3

I think the easiest way to describe my question is with an example:

class Enclosing {
    private ObjectOfInterest o = new ObjectOfInterest();
    public void registerEventListener() {
        EventEmitter.onEvent(() -> {
            // Need to access 'o' here, while 'this' is not important.
            o.yeeha();
        });
    }
}

Does the lambda expression hold an implicit reference to its Enclosing instance? If so, how can I avoid this to avoid memory leaks? I need to access o in the event listener, but not the enclosing instance.

BTW, I found the question "Does Java8 lambdas maintains a reference to their enclosing instance like anonymous classes?", but it is not clear to me when exactly the lambda expression is considered to "not capture members from the enclosing instance". In addition, the document that is referenced in the accepted answer declares itself as outdated.

  • See the second answer to the question you reference (stackoverflow.com/a/28449928/5646962). According to that answer it is clear that your lambda expression will hold a reference to the enclosing class, since the lambda expression references the member o – Thomas Kläger Feb 16 '16 at 17:21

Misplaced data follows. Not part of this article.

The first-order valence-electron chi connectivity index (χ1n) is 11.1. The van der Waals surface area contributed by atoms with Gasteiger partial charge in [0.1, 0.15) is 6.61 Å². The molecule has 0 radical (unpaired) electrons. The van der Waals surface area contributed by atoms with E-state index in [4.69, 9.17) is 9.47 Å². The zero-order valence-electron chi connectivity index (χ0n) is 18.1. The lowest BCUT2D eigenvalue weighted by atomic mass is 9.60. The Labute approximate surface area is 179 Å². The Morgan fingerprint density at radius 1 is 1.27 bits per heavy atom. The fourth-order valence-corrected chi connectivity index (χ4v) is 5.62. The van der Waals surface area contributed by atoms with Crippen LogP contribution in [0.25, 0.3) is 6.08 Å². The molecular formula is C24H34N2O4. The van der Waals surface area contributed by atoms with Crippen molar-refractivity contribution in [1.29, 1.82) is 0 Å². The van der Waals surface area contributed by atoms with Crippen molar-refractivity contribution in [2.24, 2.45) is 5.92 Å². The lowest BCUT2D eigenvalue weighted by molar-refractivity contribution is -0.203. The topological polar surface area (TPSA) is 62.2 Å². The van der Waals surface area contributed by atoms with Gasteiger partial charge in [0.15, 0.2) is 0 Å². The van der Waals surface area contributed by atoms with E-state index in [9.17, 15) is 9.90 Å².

4

Your lambda has to maintain a reference to Enclosing, because the value of the field may be changed between the lambda creation and execution. If you add next code to the end of registerEventListener:

o = null;

Then you will expect your event listener to fail with NullPointerException. Thus it has to hold a reference to this.

Also I should mention that it has to maintain reference to this even if the field is final, because its value can still be changed with the help of reflection.

However if you only need to use the value that was set at the moment of lambda creation, then you can create a local variable and use it in your lambda:

public void registerEventListener() {
    final ObjectOfInterest currentO = this.o;
    EventEmitter.onEvent(() -> {
        currentO.yeeha();
    });
}    
  • some arguments about capturing final fields -- see comments of stackoverflow.com/a/30362256/2158288 – ZhongYu Feb 16 '16 at 18:13
  • @bayou.io, can you please explain what did you mean? I wrote a test, in which I change final field using reflection, and the lambda sees the change. – user3707125 Feb 16 '16 at 19:15
  • sure - but JVM does not need to honor reflective changes to final fields; it would be legit even if your test sees no change. Reflection is not the reason why lambda must capture this instead of a final field. – ZhongYu Feb 16 '16 at 19:28

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